It seems to me that writing, or indeed the making of any art, might be helpful for understanding the human condition, but only after you’ve already understood it. It’s no good at all while you’re trying to do the understanding. When we’re struggling to understand things , we have to look to other people who might already have created what we need.
So I started thinking about books which have helped me to get through things, if not to understand them. There are books which have let me escape briefly from sickness, or sad stuff, like bereavement, or the suffering of people I care about. There are books which have failed, too, but that could have been nobody’s fault but my own, for selecting the wrong book at the wrong time.
There are books which have made me think seriously about who I am, or who I’d like to be; books which have been enjoyed and yet immediately forgotten after the last page was turned, and books which have taken me over so completely that I forgot who I was until the last page was turned.
So for want of something better to say today – and until the idea of making my own stuff up makes sense once more – here are a few of those mind-altering books which I wished last week I could have read again, but for the first time.
You could have stuck pins in me while I was reading this book and I wouldn’t have felt a thing. Even though several times during this book I believe I paused to think “why has nobody else ever thought of that?!), I was still immersed. I love books which seem like they avoid every cliché ever written, even though they might be framed in a very familiar way.
I can’t get enough of offbeat but believable characters who do things which, if you stop to think about it, probably happened in your town, and you thought nothing of accepting it because it was literally stranger than fiction (not unlike The 100-Year-Old Man Who Climbed Out the Window and Disappeared).
I loved the idea of a town which became a tourist attraction for being the worst town in Australia, not to mention houses in mazes, mad parents, and rags to riches to rags to manic success. I can’t describe it. It’s like trying to explain trance music. I’ll just have to read it again instead.
My Mum gave me this when it first came out. I think it was the first book I ever read in that god-awful “trade-paperback” format – those huge paperbacks they bring out as non-hardback new releases, which are impossible to either read in bed or carry in a handbag – but despite this I couldn’t put it down.
I hadn’t read Daphne Du Maurier’s Rebecca until I read this (I know. For shame), but those two books together made an old world new, and transported me into the minds of some very fascinating women – authors and characters alike. It’s like what Jean Rhys said of writing the gorgeous Wide Sargasso Sea, about the ‘madwoman in the attic’ of Jane Eyre: “She seemed like such a poor ghost, I thought I’d like to write her a life”. The idea of new stories for some of literature’s most captivating peripheral characters is ingenius.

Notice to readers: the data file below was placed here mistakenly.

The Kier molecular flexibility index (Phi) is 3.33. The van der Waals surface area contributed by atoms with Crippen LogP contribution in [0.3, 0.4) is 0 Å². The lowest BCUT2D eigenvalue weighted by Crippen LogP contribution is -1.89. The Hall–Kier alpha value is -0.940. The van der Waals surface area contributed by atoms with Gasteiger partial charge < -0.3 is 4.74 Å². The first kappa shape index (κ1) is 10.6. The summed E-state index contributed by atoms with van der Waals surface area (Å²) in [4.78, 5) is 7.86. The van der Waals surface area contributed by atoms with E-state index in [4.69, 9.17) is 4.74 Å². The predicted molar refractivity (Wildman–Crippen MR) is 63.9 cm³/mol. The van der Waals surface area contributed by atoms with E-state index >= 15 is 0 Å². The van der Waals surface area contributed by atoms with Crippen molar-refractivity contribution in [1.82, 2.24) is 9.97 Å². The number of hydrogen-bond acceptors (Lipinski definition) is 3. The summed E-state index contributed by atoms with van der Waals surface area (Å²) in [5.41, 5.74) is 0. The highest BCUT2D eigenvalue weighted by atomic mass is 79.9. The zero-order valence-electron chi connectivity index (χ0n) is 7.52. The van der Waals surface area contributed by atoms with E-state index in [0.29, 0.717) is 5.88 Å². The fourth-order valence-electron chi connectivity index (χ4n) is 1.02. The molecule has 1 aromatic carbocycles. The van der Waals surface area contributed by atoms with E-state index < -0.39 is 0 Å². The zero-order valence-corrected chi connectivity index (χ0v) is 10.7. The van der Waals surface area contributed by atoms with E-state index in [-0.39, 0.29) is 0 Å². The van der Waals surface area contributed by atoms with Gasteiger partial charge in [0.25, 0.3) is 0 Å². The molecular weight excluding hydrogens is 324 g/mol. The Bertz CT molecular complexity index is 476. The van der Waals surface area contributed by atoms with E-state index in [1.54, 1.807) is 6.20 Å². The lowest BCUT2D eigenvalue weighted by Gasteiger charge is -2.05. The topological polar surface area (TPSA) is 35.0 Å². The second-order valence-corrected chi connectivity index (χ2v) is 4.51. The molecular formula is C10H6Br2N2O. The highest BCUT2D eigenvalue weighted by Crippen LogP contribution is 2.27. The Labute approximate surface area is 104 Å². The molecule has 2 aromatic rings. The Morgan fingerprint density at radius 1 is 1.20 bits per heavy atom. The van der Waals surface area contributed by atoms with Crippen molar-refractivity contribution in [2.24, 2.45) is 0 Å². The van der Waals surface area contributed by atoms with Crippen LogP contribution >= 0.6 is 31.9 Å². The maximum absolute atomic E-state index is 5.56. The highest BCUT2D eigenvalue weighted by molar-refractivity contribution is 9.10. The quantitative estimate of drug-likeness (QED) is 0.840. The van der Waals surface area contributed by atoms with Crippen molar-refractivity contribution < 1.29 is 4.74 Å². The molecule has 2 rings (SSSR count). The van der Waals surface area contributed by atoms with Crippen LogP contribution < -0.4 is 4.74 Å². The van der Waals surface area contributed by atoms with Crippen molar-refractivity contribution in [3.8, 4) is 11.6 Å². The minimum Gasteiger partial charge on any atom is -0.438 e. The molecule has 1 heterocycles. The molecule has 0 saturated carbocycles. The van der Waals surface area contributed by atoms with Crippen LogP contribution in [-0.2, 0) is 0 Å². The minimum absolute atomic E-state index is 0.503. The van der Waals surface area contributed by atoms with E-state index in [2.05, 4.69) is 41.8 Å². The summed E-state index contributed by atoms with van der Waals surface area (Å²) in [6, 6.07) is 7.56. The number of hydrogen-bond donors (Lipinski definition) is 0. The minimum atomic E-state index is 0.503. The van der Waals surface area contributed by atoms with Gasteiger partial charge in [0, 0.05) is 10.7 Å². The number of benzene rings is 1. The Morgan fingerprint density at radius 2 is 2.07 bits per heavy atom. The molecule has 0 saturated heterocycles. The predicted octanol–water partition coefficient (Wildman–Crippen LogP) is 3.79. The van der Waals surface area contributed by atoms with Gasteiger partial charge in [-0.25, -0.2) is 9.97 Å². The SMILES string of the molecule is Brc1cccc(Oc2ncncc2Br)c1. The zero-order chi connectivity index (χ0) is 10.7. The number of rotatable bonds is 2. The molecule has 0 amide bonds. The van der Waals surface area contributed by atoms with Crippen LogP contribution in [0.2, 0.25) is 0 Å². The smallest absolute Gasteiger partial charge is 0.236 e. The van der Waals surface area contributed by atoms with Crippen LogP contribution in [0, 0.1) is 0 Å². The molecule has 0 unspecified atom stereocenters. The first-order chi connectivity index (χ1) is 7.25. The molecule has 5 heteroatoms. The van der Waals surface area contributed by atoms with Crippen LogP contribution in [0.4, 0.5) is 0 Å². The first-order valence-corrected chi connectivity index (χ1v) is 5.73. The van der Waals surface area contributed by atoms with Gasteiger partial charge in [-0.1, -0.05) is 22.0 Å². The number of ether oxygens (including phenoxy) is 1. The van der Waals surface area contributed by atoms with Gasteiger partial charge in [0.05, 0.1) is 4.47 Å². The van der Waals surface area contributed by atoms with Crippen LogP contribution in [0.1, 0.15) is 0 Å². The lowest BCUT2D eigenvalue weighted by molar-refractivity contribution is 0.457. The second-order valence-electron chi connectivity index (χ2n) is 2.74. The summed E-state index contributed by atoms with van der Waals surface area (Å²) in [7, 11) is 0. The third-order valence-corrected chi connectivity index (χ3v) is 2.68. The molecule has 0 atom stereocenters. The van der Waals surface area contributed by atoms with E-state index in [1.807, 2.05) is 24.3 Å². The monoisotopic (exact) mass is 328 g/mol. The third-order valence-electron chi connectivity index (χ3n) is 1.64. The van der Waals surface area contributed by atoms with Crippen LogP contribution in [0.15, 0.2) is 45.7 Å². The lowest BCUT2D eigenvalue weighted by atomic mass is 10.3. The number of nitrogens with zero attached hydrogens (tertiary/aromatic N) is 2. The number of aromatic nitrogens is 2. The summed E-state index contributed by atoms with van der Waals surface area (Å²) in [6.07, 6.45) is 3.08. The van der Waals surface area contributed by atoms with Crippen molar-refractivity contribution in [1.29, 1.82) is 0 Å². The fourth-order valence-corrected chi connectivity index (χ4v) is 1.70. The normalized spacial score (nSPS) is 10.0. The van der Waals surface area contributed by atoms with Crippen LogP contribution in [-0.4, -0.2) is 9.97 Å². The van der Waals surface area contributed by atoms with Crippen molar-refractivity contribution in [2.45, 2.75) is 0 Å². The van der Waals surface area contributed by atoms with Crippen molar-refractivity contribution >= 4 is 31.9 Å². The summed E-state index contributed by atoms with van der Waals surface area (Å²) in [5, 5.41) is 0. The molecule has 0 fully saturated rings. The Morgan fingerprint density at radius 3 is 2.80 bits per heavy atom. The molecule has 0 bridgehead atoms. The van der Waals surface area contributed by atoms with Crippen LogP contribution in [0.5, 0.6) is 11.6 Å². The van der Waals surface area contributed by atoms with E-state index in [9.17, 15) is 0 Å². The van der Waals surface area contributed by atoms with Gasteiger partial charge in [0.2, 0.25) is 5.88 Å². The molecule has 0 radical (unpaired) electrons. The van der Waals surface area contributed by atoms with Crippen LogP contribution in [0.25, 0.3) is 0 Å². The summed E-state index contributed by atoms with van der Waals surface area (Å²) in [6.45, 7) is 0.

I also loved this because my Mum gave it to me. She was always on the lookout for great women’s fiction for me.
I started this book whilst standing in a 3-hour security queue for a US flight at Heathrow Airport, less than 1 week after the mental security liquid restrictions came in following that alleged transatlantic aircraft terror plot in 2006. I remember a guy behind me smiling wryly and asking me did I think I’d have the book finished by the time I got onto the plane. I did rather think I might.
But it says a lot that I didn’t actually mind. Standing there in the queue, security staff screaming orders at us, children crying, hand baggage getting heavier by the hour – I didn’t care. The book was perfect. I love books with doodles in them but the sheer feeling crammed into the font selection alone in this book made me sigh.
I’m still refusing to watch the film. I won’t have a perfect story ruined by a ridiculous adaptation. Such as The Bonfire of the Vanities. An ascerbic, spectacularly witty, super book reduced to cheap gags and accents. Oh, Tom Hanks. Read your scripts better, for God’s sake.
What can I say about this book that hasn’t already been said? Everybody loved it. Everybody cried buckets. There is something so bizarrely comforting about tragic people who know what’s coming and do it anyway because it’s still better than not doing it.
As a love story it’s unbeatable. Again, the film was dreadful, and not just because Eric Bana didn’t age a day. But the book is a thing of beauty. Just humanity, trussed up in paper and glue.
I will probably spend the rest of the week seeking out other books which can make things better, however briefly. If you have any recommendations for me… you would be a very kind commenter indeed.